Almost four years since he was picked for the World Cup finals, morethan two since his stunning hat-trick in Zagreb and Theo Walcott stillprovokes debate.
Walcott won his ninth England cap against Egypt on Wednesday. It washis first international appearance of an injury-hit season and, despiteflashes of his breath-taking speed, he was a peripheral figure.
Not that Fabio Capello seemed to mind. He adores the winger's raw pace and wants to take him to South Africa.
'Theo is one of the faster players we have,' said Capello. 'Iremember the performances when he was fit, before he was injured and hehas time to recover that form. When you don't play a lot of games andthen when you have the chance to start you try to do impossiblethings.'
Others were not so generous. Chris Waddle, England winger of 62caps, was commentating on England's 3-1 victory for BBC 5 Live andWalcott's display merely confirmed his suspicions about the Arsenalwideman.
'I don't think he's got a football brain,' said Waddle, who alsomonitored Walcott's progress closely during last summer's EuropeanUnder 21 Championships. 'He doesn't understand the game, where to berunning, when to run inside a full back, when to play a one-two. It'sall off the cuff.
'Let's be honest, good defenders would catch him offside every time.I don't know whether he studies the game, learns the game. He's at agreat club, where they play fantastic football and I'm surprised he'snever developed his game.
'People keep saying he's young but Wayne Rooney understood the gameat 16. I've never seen any difference in Walcott since he was atSouthampton and broke into the team at a very young age. He doesn'tplay a lot of football. He hasn't done anything for a long time. Ithink Croatia was a one-off.'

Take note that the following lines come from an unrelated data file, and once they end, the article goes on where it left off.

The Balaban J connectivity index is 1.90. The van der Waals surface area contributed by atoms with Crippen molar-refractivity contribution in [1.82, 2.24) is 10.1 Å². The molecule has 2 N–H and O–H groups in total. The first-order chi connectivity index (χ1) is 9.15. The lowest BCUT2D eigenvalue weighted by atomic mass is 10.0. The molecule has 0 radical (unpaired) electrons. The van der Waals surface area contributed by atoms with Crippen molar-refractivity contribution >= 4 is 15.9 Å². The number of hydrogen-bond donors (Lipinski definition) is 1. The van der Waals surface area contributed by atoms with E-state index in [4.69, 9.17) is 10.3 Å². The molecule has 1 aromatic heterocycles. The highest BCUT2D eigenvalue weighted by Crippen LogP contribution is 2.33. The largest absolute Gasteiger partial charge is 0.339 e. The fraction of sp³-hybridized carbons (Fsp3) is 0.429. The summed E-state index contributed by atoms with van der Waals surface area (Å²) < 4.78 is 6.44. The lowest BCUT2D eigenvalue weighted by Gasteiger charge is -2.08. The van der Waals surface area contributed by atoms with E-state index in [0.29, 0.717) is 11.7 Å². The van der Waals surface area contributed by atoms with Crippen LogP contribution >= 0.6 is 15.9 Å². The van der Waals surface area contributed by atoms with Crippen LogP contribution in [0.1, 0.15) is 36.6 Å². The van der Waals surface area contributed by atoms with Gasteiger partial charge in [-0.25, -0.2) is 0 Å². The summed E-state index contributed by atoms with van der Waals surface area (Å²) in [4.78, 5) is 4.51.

Walcott's match-winning performance in Zagreb in September 2008 willlive long in the memory. In an intimidating atmosphere, against a verygood team who 10 months earlier had won at Wembley to deny England aplace at the European Championship, Walcott scored three in a 4-1 win.
In the weeks which followed, Capello spoke gushingly at an LMAdinner about this teenage talent who he was sure would prove to beEngland's most important player in the decade ahead.
Walcott, however, is smart enough to know he cannot live off hisheroics in Croatia forever. 'It seems such a long time ago, what withall the injuries I've had,' said Walcott.
'It's been a frustrating time. I've put everything into trying toget fit, not concentrating on the past. It's all about the present.
Wide boy: Waddle (left) played 62 times on the England wing
'I'm trying to play well for Arsenal and go on from there.Fitness-wise, I feel fine. It's turned around for me. The mostimportant thing is to have a good end to the season and playconsistently.'
Arsene Wenger tackled the issue of Walcott's development as heprepared his team to play Aston Villa, earlier this year. Asked whyVilla's Ashley Young and James Milner suddenly seemed more influentialthan Walcott, Wenger ignored the injuries which have interrupted hisprogress during the past two years and pointed to age.
Milner and Young are both 24. It is easy to forget Walcott does notturn 21 until the 16th of this month. At the same age, David Beckhamhad yet to play for England, let alone win a competitive gamesingle-handedly.
Beckham made his debut at 21, Sir Bobby Charlton was 20. Waddle, forall his natural talent, was 24 before he won his first England cap,having started his career at non-League Tow Law Town.
They were all allowed to develop at their own pace. Capello and Wenger will protect Walcott's right to do the same.
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Explore more:People:Fabio Capello, David Beckham, Ashley Young, James Milner, Theo Walcott, Wayne RooneyPlaces:Croatia, South Africa, United Kingdom, Egypt